Building digital twins and harnessing artificial intelligence: Building experiential learning platforms that help increase student engagement that resemble physical platforms is the need of the moment. It will help create a familiar atmosphere for the learner and allow educators to maintain necessary decorum (eg multilingual virtual classroom platforms). This also includes construction applications that offer alternative models for laboratory learning and professional trades. Learning platforms can also be supported by AI for hyper-personalization of learning. This will aid in the overall transformation of the learner’s engagement and experience, making learning more relevant, engaging, and accurate. Although investments are being made in the infrastructure for it, emphasis should be placed on improving accessibility, scale, standardization and affordability. These platforms have an important role to play in reducing dropout rates among disadvantaged students residing across the country.
Aggregate Partner Ecosystem: Digital technologies should act as a convergence point that attracts numerous stakeholders in the field of education, playing different roles such as infrastructure providers, content providers, professional guides, etc. These companies are playing a key role in offering an end-to-end service. , ensuring that issues are addressed holistically with technology as an enabler. By. For example, one of the solutions for the digital divide could be the availability of low-cost educational devices capable of operating in a non-network setting. Language is a major barrier in providing quality education in rural areas.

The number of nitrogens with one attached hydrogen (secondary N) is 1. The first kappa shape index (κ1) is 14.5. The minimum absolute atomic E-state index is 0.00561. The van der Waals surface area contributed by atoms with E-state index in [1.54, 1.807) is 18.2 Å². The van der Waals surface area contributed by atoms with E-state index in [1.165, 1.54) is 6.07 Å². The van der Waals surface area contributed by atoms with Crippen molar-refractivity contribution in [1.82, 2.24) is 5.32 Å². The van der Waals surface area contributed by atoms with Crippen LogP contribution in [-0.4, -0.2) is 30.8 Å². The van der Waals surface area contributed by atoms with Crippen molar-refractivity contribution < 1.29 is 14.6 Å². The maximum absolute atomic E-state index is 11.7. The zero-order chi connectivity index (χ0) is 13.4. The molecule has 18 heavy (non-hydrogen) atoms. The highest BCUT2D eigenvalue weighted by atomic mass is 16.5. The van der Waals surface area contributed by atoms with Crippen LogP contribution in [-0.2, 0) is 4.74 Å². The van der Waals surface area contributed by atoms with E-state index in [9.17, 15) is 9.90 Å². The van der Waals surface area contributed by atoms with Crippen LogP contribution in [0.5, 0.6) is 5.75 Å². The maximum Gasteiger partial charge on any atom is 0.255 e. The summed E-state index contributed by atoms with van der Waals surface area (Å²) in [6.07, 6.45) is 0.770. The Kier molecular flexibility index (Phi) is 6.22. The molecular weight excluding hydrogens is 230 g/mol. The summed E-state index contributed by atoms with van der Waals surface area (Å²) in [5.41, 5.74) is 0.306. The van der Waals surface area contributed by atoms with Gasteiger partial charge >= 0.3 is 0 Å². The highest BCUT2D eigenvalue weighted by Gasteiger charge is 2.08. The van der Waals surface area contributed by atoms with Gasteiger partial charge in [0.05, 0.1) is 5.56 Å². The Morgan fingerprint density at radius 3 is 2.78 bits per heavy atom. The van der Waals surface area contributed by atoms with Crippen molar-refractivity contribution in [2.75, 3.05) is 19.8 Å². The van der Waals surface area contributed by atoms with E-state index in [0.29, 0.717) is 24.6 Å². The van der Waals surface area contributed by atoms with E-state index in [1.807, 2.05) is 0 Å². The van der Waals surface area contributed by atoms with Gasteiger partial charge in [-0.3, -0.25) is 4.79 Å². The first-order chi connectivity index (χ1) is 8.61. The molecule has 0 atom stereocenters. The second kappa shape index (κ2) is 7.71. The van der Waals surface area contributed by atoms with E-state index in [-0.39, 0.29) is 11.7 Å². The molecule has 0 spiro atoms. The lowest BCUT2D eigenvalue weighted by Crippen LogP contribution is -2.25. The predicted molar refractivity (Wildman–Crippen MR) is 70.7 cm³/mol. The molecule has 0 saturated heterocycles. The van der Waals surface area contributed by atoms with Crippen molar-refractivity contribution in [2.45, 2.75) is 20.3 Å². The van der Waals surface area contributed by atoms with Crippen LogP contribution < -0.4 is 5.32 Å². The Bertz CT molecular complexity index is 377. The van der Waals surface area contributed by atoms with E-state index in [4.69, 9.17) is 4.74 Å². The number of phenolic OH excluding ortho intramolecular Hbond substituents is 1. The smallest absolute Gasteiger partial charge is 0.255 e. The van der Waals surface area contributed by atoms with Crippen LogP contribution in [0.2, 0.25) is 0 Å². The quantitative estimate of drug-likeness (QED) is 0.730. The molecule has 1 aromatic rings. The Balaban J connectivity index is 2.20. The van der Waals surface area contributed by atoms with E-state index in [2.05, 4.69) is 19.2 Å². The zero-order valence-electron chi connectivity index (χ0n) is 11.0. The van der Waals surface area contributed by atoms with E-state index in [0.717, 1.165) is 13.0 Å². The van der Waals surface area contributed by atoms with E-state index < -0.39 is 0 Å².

Enable the transformation of the educator through educational leadership: It’s time for core educators to take the lead, understand the nuances of a digital school, and step up as digital leaders. This is a change management program and will prepare institution directors to lead this change. Next, we should focus on transforming educators; this would normally include innovation in the teaching space to promote effective learning outcomes. A comprehensive program should help teachers and instructors redo and learn new skills for digital education. Policymakers can collaborate with deep technology platform providers to explore new ways of teaching, learning, and assessment to drive 21st century skills.
User experience with service delivery integration:
A unified end-student experience is the result of the makeup of educators, infrastructure, hardware and software services. Simultaneously, it results in the integration of various teaching-learning elements. This would require technical support to incorporate multiple pedagogical elements such as games, assessments, practical components, seamlessly into a learning path. Typically this also includes providing industry-relevant certification courses. These courses play a key role in skill development and should be used as career guidance tools.
The pandemic has fueled the spark of digital platform ideas in India. The industry has the potential to grow on a global scale. Players of the digital platform have a critical role to play in strengthening the mission of digital India and going further. But this will only be possible if obstacles in the education sector are transformed into opportunities and platform actors act as catalysts for social change in the Indian educational scene by closing the digital divide.
(The writer runs the cloud education platform at Tata Consultancy Services)